Humans aren’t the only species bugging out from the polar vortex, the winter weather system that’s still menacing large swaths of the United States with bone-chilling temperatures.
Be glad you’re not an Asian stinkbug, which are dying off in large numbers due to the cold, a new experiment shows. The invasive insect, commonly called the brown marmorated stinkbug, has been plaguing homes and devouring agricultural crops in 38 states for years. (Related: “Stinkbug Threat Has Farmers Worried.”)Photograph by Vishall Kaistha, Your Shot
Thomas Kuhar, a professor of entomology at Virginia Tech, and his team have been gathering stinkbugs for the past three years near his campus in Blacksburg, Virginia, to use in lab experiments. The bugs spend the winter outside in insulated buckets that mimic the walls, shingles, and attics that they inhabit when the temperature drops.
That normally works out quite well for the bugs—but this year stinkbugs have been, well, dropping like flies.
“In the previous two years, natural mortality averaged about 20-25 percent,” he wrote in an email. In January 2014, however, Kuhar’s team discovered that the subfreezing temperatures had killed off 95 percent of the population.
Normally the bugs have a twofold strategy for dealing with cold weather: first holing up in those walls or attics, and then activating cryoprotectants in their body that act like antifreeze, explained Kuhar. (See video: “How Arctic Frogs Survive Being Frozen Alive.”)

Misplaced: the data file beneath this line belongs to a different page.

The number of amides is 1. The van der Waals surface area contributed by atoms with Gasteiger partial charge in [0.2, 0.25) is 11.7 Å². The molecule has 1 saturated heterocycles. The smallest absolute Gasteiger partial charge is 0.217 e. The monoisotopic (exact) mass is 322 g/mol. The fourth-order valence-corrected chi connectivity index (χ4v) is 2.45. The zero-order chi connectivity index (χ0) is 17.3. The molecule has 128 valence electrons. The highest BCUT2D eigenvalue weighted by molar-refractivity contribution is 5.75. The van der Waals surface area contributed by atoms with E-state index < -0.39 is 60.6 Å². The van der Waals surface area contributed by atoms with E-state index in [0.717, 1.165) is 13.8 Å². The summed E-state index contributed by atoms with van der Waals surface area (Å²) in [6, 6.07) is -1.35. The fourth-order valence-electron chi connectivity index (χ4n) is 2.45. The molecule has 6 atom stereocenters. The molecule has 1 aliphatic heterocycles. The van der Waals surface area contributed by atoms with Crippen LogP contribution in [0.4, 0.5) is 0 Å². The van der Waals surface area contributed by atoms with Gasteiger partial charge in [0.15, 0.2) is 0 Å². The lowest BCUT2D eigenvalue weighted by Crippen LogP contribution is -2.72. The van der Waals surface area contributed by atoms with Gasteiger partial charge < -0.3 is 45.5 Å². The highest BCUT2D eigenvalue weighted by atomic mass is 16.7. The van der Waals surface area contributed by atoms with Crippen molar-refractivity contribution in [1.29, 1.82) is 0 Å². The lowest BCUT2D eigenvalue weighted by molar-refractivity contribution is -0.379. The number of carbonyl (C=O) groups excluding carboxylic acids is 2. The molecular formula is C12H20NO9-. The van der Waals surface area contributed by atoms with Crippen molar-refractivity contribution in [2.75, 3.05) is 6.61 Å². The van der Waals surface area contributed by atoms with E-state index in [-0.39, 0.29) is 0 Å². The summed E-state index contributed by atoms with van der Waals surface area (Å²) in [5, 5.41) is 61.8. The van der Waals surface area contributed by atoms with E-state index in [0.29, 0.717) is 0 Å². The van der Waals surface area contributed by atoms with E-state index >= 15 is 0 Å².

But Kuhar’s recent observations suggest that in weather this extreme, the stinkbug’s natural defense mechanisms may not be enough—even though they’re generally better adapted to colder climates.
No Superbugs in Sight
How significant of an impact this year’s unseasonably cold weather will have on stinkbug populations at large remains to be seen.
“I wouldn’t say mass die-offs, but temperatures probably reached lethal levels for many insects,” said Kuhar, who added that the biggest threat to insect populations occurs when temperatures fluctuate drastically—for example, a cold snap after a warming trend.
And in case you’re concerned that stinkbugs that survive the cold could breed and create a race of super-stinkbugs impervious to cold, you probably don’t need to worry. (Also read why a stinkbug makes a good snack.)
Superbugs don’t arise due to weather events like these: Instead, extreme weather probably helps keep species in check and within their usual ranges, Kuhar said.
“This natural selection has been going on for centuries. The bug is established in its current range based on these types of climate restrictions. So, in a sense, really cold temperatures in borderline climate zones probably help maintain the distributions of species,” he said.
So while you’re digging out your car and shaking your fist at the sky during this never-ending winter, spare a thought for the stinkbug. It could be worse.
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